Biochemical analysis of radioiodine uptake enhancement in endocrine cancer
Research output: Contribution to journal › Article › peer-review
The most common form of endocrine cancer is differentiated thyroid cancer (DTC). Outcomes of DTC largely depend on radioiodine treatment, which is mediated the sodium-iodide symporter (NIS). However, many tumours exhibit NIS dysregulation, resulting in a poorer prognosis. Since breast cancer can also overexpress NIS, albeit of limited function, radioiodine treatment may be a promising treatment option. Our previous data show that overexpression of the pituitary tumor-transforming gene-binding factor (PBF) is partially responsible for the reduced function of NIS in thyroid and breast cancer. The interaction of PBF with NIS leads to an alteration of NIS localisation away from the plasma membrane. Binding of NIS requires a C-terminal PBF tyrosine residue 174 (Y174) to be phosphorylated by the tyrosine kinase Src. To address the mechanistic interactions between NIS, PBF and Src we used CRISPR/Cas9 to knock PBF out in TPC1 and Nthy-ori thyroid cells, as well as in MDA-MB-231 and MCF7 breast cell lines. Endonuclease screening, Western blotting and DNA sequencing identified successful PBF knock out with at least two different guide RNAs (gRNA) in TPC1 and N-thy-ori thyroid CRISPR cell lines. Knockout of PBF in TPC1s was associated with a 50.33% (gRNA#1) and 49.13% (gRNA#2) increase in radioiodide uptake compared to parental lines expressing NIS, whilst Nthy-ori cells showed a 75.04% (gRNA#1) and 45.12% (gRNA#3) increase. Transfection of Src into CRISPR- PBF versus parental lines resulted in a similar magnitude of radioiodide uptake repression. Thus, PBF is directly implicated in the intrinsic activity of NIS in vitro, but it is likely that Src phosphorylates additional targets to PBF, which are also able to directly or indirectly repress iodide uptake.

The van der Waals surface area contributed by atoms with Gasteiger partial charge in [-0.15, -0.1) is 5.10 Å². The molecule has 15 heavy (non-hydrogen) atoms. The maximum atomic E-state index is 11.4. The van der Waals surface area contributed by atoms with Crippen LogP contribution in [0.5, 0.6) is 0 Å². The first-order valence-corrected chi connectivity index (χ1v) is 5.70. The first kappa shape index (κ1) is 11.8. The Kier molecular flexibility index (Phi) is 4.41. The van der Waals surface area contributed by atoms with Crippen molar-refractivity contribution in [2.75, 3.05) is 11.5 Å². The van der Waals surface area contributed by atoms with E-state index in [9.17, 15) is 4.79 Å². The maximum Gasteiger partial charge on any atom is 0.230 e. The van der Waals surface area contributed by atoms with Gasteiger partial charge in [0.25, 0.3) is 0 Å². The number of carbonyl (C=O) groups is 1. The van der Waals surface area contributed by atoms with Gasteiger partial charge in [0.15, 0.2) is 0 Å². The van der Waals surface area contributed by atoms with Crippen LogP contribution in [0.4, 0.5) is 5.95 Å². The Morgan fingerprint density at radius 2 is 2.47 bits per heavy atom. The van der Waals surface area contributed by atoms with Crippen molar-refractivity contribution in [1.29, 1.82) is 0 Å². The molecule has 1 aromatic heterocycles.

|Number of pages||1|
|Publication status||Published - 1 Nov 2018|
|Event||Society for Endocrinology BES 2018 - Scottish Event Campus (SEC), Glasgow, United Kingdom|
Duration: 19 Nov 2018 → 21 Nov 2018